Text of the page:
30 January 30 – The CDC published guidance for healthcare professionals on the clinical care of  COVID-19 patients.

January 31, 2020 –  Health and Human Services Secretary Alex M. Azar II declared a “public health emergency” (PHE, see Wikipedia) for the United States. Also, Trump officials announced that, effective on February 2 at 5pm, the U.S. government suspended entry of foreign nationals who have been in China within the past 14 days. U.S. citizens, residents, and their immediate family members who have been in Hubei province and other parts of mainland China are allowed to enter the United States, but they are subject to health monitoring and possible quarantine for up to 14 days.

3 February – The CDC posted guidance for assessing the potential risk for various exposures to COVID-19 and managing those people appropriately.

27 February – To reflect what had been learned, the CDC updated its criteria to guide evaluation of persons under investigation for COVID-19.

28 February – As more information came in, the CDC issued a Health Alert Network (HAN): Update and Interim Guidance on Outbreak of COVID-19.

29 February 29 – The U.S. government announced it was suspending entry of foreign nationals who have been in Iran within the past 14 days.

It’s easy to follow the coronavirus story

The World Health Organization provides daily information, from highly technical information to news for the general public.

Posts about the coronavirus epidemic.

For More Information

Ideas! For some shopping ideas, see my recommended books and films at Amazon. Also, see a story about our future: Ultra Violence: Tales from Venus.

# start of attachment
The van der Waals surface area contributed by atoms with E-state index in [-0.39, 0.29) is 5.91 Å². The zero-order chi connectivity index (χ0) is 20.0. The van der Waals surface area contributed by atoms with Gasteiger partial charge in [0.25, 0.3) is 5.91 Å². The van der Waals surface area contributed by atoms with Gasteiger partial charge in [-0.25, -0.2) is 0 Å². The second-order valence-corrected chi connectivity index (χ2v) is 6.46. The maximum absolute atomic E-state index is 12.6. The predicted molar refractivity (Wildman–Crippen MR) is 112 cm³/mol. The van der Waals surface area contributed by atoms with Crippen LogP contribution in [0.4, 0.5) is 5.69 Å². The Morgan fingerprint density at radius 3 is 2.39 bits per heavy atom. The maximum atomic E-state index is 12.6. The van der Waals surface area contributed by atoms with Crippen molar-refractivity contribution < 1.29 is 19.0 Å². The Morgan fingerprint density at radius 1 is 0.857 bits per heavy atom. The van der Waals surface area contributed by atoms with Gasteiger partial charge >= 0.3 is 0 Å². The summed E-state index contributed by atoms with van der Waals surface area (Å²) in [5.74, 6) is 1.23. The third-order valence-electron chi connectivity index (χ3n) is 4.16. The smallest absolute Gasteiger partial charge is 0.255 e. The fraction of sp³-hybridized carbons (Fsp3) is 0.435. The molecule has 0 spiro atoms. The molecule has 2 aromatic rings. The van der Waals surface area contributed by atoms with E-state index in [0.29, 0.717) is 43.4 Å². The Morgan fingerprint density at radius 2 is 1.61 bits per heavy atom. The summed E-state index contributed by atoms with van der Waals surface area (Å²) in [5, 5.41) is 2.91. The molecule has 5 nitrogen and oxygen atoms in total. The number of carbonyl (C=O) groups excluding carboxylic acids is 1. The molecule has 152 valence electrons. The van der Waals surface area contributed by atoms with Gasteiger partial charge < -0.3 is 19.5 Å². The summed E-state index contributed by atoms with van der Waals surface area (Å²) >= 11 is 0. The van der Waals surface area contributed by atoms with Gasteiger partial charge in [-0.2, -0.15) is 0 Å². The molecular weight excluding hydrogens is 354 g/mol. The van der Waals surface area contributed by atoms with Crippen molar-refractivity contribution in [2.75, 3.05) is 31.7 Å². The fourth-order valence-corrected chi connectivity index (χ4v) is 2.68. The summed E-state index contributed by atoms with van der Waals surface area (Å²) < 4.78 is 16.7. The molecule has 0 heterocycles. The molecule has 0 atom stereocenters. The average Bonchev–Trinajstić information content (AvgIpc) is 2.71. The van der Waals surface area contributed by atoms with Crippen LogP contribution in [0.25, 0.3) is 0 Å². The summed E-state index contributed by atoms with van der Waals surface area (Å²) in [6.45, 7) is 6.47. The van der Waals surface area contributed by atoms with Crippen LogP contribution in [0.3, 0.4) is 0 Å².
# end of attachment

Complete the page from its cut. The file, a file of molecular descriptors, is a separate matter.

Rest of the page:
Please like us on Facebook and follow us on Twitter. Also, see these posts about epidemics…

  1. See the ugly cost of the next big flu pandemic. We can do more to prepare.
  2. Stratfor: The superbugs are coming. We have time to prepare.
  3. Posts debunking the hysteria about the 2009 swine flu in America.
  4. Posts debunking the hysteria about the 2015 ebola epidemic in America.
  5. Important: A vaccine against the fears that make us weak.

Books about epidemics

The Hot Zone by Richard Preston (1994). A terrifying true story of an Ebola epidemic.

Pandemic: Tracking Contagions, from Cholera to Ebola and Beyond by Sonia Shah (2016).

"The Hot Zone" by Richard Preston.
Available at Amazon.
Pandemic: Tracking Contagions, from Cholera to Ebola and Beyond
Available at Amazon.

22 thoughts on “Soon we’ll see if the US can defend itself again COVID-19”

  1. From the latest WHO report, there are almost no new Chinese cases reported outside Hubei.

    Do you notice, by the way, that Taiwan is shown under China? Striking, that. It would be like reporting on Northern Ireland, the UK province, as if it were part of the Republic. Or reporting on the Ukraine as if it were part of Russia.

  2. Larry: “The time comes to fight COVID-19. Can we do it?”

    Your title sums up the situation perfectly.

    Larry: “The Vice Presdient can command the attention and resources needed for a fast and powerful response.”